Review: The Grownup

The unnamed narrator of this novella is a small time con artist who specializes in aura reading and sensual massage at Spiritual Palms. When Susan Burke hires her to cleanse her Victorian home of negative energy, which she believes is driving her teenage stepson Miles to violence against his new baby brother, our protagonist sees it as a way to make an easy buck and potentially gain some new clients.

But after several harrowing experiences in the Burke home, the psychic realizes that she might have stumbled into a true paranormal haunting, and is definitely over her head.

She researches the previous residents of the house, and is disturbed by tales of horror and violence. But before she can flee the house, leaving the Burkes to their undoubtedly bloody fate, Miles confronts her and informs her that the “haunting” was conjured up by his stepmother–the wife of one of the psychics other clients. He tells her that upon learning of her husbands infidelities, she planned to lure the psychic to their home in order to kill her. Miles offers to help her escape on one condition: that she bring him with her.

The psychic reluctantly agrees. But as they are speeding towards freedom, Miles turns the tables on her once again: it wasn’t really his stepmother’s plan, but his all along. He admits that he really just wanted to get out of the house, and threatens the psychic with a kidnapping charge if she attempts to take him back. She is left uncertain of what to do or what to believe, and is frightened by the thought that Miles could be capable of more sinister plots.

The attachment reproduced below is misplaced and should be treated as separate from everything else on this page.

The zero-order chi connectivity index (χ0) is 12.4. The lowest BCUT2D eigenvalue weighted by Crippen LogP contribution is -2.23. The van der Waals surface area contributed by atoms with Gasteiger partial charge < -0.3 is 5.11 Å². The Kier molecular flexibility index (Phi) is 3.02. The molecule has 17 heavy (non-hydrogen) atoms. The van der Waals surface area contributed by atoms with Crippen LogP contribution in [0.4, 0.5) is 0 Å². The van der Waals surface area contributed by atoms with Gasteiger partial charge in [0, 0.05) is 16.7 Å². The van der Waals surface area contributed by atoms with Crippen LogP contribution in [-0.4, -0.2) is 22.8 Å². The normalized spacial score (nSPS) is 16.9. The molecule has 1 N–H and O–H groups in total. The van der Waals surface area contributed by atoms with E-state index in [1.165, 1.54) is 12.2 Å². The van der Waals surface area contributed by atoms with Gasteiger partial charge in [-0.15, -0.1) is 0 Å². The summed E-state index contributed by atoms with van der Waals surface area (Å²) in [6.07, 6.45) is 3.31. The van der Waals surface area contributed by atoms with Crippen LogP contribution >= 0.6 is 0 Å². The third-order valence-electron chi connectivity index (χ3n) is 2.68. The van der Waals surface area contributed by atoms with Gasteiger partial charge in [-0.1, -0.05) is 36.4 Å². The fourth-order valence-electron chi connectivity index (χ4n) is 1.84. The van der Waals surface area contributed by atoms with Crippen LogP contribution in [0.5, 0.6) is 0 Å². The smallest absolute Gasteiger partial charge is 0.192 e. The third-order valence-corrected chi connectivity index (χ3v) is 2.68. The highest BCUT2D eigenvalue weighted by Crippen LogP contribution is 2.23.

The Grownup was my introduction to Gillian Flynn. All I knew about her before picking up this book were that she tends to write problematic female leads and is know for her twists and surprise endings…and this I only learned secondhand.

What initially drew me to this novella rather than her more well-known books is the fact that it was marketed as a ghost story. I get that this was necessary to preserve the surprise that it isn’t actually a ghost story (probably), but I was still kinda disappointed at the lack of paranormal activity. What I did enjoy was the ambiguous ending–I mean, just who is in charge here?–and the slow building of tension that leaves the psychic with only one apparent way out.

That said, if this was the only Flynn I ever read I think I would enjoy both the story and my life choices a bit more. The double twist is a much more interesting plot device when you aren’t expecting it or are unaware that this construction is a trademark for Flynn.

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